Whenever someone who doesn’t know me quizzes me about what I do, I often find myself talking to a person’s raised eyebrows. As I explain that I’m a journalist who researches the connection between our mind, body and health, I usually find that I’m met with skepticism at best and cynicism at worst. Since releasing my film about the subject, I’ve met countless others working in this space who experience the same frustration. In a world full of quackery, it can be hard to cut through with real science. Over the years I’ve developed a few ‘go-to’ examples of the new science of the mind body connection to explain what I’m on about and for this blog post I thought I’d share one of them.
In 1899 two English scientists named William Bayliss and Ernest Starling were studying the gut of an anaesthetised dog when they made an intriguing observation. The physiologists had been working together to study the movements and contractions in the digestive tract, which moved food from one place to another. They had called this effect the ‘law of the intestine’ and believed that nerves were responsible for coordinating this automatic function. What was interesting in the particular dog they were studying was that when they cut communication between the gut and the central nervous system, their ‘law of the intestine’ still prevailed. In other words, Bayliss and Starling had discovered that the gut can still perform its duties if it’s not talking to the brain.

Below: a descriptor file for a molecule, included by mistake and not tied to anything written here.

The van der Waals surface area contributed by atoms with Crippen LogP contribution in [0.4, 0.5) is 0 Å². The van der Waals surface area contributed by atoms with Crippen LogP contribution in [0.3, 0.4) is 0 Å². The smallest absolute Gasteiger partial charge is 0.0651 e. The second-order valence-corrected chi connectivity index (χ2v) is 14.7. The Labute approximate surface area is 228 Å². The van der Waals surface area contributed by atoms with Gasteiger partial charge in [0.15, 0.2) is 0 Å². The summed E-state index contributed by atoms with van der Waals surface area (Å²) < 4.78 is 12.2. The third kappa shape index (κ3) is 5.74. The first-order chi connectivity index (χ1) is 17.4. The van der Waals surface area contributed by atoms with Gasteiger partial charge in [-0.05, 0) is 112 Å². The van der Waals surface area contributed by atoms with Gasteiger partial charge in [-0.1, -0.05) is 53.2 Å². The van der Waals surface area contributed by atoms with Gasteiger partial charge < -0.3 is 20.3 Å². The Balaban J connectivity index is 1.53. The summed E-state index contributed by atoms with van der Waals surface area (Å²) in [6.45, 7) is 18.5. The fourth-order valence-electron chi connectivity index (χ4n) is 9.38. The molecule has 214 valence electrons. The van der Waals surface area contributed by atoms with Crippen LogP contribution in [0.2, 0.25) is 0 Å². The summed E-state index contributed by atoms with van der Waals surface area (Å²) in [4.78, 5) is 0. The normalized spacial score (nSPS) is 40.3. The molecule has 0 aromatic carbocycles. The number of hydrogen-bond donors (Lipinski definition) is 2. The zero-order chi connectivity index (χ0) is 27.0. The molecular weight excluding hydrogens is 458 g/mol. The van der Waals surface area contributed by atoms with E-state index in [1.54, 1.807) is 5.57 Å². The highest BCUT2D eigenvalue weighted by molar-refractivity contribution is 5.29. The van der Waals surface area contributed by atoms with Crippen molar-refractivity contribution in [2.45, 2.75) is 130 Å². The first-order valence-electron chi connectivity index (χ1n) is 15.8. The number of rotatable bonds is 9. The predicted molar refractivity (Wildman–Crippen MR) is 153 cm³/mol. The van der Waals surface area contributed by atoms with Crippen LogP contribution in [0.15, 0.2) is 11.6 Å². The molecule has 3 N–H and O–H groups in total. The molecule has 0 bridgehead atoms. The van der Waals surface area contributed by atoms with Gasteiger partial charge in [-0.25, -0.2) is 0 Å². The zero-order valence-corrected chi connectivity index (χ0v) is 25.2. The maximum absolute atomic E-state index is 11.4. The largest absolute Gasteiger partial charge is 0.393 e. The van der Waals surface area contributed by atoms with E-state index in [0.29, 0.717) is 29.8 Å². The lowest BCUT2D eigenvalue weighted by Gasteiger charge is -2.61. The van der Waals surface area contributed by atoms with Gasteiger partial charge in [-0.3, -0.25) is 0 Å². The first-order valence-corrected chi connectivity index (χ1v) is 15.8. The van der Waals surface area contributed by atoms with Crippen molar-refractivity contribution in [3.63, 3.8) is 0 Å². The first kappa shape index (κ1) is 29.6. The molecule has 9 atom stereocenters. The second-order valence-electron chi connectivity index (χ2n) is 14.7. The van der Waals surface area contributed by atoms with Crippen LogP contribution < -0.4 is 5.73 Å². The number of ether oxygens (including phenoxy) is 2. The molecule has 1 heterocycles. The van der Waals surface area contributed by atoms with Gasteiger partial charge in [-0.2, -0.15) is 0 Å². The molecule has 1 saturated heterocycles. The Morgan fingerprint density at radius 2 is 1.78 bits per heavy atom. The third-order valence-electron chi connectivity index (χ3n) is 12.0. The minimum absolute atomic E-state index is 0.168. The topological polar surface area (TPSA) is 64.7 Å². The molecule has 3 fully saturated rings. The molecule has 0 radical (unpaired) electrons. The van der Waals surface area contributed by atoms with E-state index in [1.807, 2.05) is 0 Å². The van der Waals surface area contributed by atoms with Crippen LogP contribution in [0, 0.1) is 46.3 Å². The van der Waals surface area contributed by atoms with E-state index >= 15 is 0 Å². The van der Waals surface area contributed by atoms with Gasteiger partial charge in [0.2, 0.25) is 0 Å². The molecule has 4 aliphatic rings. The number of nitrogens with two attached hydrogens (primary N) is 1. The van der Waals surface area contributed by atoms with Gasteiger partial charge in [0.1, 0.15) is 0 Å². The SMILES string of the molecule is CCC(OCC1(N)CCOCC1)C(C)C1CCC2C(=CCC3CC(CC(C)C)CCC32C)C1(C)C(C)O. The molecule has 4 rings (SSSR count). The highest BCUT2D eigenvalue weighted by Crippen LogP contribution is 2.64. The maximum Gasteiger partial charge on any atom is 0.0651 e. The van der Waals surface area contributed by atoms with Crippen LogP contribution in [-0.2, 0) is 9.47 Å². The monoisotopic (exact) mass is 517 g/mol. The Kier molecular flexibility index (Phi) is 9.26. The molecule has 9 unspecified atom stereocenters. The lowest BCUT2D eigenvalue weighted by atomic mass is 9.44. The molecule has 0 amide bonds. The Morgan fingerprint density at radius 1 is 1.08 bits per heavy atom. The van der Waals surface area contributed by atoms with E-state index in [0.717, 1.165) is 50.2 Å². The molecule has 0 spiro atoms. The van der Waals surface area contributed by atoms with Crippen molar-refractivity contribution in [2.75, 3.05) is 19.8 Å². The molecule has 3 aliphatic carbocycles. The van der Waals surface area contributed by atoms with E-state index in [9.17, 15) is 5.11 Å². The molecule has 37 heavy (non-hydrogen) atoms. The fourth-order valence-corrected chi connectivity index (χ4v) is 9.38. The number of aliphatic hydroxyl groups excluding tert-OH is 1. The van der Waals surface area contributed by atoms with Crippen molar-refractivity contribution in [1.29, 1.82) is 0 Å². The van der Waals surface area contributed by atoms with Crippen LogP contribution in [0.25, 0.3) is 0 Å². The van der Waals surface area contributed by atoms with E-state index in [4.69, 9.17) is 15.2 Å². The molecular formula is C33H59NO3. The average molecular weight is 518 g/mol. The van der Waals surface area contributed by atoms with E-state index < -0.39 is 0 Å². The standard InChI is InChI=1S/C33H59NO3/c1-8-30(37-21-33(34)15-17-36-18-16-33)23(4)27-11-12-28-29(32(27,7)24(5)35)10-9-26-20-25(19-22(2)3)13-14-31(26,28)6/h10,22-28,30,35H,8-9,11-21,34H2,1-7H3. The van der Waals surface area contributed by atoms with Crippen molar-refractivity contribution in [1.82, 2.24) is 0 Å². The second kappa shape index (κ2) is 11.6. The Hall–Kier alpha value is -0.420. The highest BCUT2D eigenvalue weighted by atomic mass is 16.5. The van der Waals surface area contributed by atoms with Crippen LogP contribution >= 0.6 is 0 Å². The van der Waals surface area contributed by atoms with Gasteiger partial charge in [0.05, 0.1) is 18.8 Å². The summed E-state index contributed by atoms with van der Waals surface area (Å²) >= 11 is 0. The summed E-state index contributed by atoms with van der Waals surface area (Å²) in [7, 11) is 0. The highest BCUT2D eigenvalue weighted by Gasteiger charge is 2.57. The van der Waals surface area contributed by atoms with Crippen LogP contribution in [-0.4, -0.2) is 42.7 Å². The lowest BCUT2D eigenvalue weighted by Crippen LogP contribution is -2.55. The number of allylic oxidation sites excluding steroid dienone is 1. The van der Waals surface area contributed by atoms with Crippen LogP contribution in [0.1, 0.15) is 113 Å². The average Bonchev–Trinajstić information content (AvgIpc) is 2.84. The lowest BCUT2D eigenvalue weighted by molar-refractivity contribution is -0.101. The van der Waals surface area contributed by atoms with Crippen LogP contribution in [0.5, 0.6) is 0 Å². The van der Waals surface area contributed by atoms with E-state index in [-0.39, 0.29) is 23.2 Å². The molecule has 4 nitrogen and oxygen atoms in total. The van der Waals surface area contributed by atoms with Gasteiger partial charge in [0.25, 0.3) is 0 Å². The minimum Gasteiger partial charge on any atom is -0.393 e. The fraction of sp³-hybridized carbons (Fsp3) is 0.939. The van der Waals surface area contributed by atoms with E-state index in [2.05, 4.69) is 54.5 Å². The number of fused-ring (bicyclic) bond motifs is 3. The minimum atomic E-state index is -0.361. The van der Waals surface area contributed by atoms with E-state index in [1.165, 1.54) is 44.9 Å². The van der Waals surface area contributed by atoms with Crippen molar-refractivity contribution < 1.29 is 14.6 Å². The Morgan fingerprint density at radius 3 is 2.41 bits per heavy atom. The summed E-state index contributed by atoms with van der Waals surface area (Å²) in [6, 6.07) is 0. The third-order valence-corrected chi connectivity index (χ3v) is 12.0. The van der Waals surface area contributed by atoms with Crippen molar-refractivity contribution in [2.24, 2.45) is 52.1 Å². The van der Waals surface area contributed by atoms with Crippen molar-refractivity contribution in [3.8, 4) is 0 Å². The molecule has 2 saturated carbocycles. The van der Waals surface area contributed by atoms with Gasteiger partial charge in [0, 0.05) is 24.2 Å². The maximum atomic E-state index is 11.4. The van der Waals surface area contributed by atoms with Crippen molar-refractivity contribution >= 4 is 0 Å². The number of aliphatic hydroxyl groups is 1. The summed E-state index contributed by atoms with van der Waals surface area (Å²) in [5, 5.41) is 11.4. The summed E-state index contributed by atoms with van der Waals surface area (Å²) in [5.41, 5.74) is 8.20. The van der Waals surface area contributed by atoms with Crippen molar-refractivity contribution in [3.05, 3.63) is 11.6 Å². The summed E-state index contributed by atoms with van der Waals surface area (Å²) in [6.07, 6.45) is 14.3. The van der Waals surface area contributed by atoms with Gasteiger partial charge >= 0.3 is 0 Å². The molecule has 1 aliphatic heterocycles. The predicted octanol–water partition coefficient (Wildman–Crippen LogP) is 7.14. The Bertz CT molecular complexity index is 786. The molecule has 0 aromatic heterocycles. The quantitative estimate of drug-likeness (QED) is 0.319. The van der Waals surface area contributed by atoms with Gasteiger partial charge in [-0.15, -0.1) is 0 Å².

Unfortunately the world would more or less forget about the discovery of this independently functioning nervous system for a hundred years or so and we continued along as though the brain was an all mighty dictator of bodily function and the single determinate of all things emotional. But in 1998 Michael Gershon, a Professor at Columbia University published a landmark book called The Second Brain: Your Gut Has a Mind of Its Own and the game changed.
The book was part memoir and part detailed explanation of Gershon’s discovery of the neurochemistry of what he called the second brain. The book’s publication and Gershon’s subsequent appearances on television talk shows and in mainstream magazine feature articles finally gave the remarkable second brain the notoriety it deserved. Gershon is regarded as the father of the field now known as neurogastroenterology.
Through the work of Gershon and others, we have come to understand that deep within our gut walls lies an enteric nervous system which can not only talk to our brain, but it also has the ability to act independently and can influence our behavior…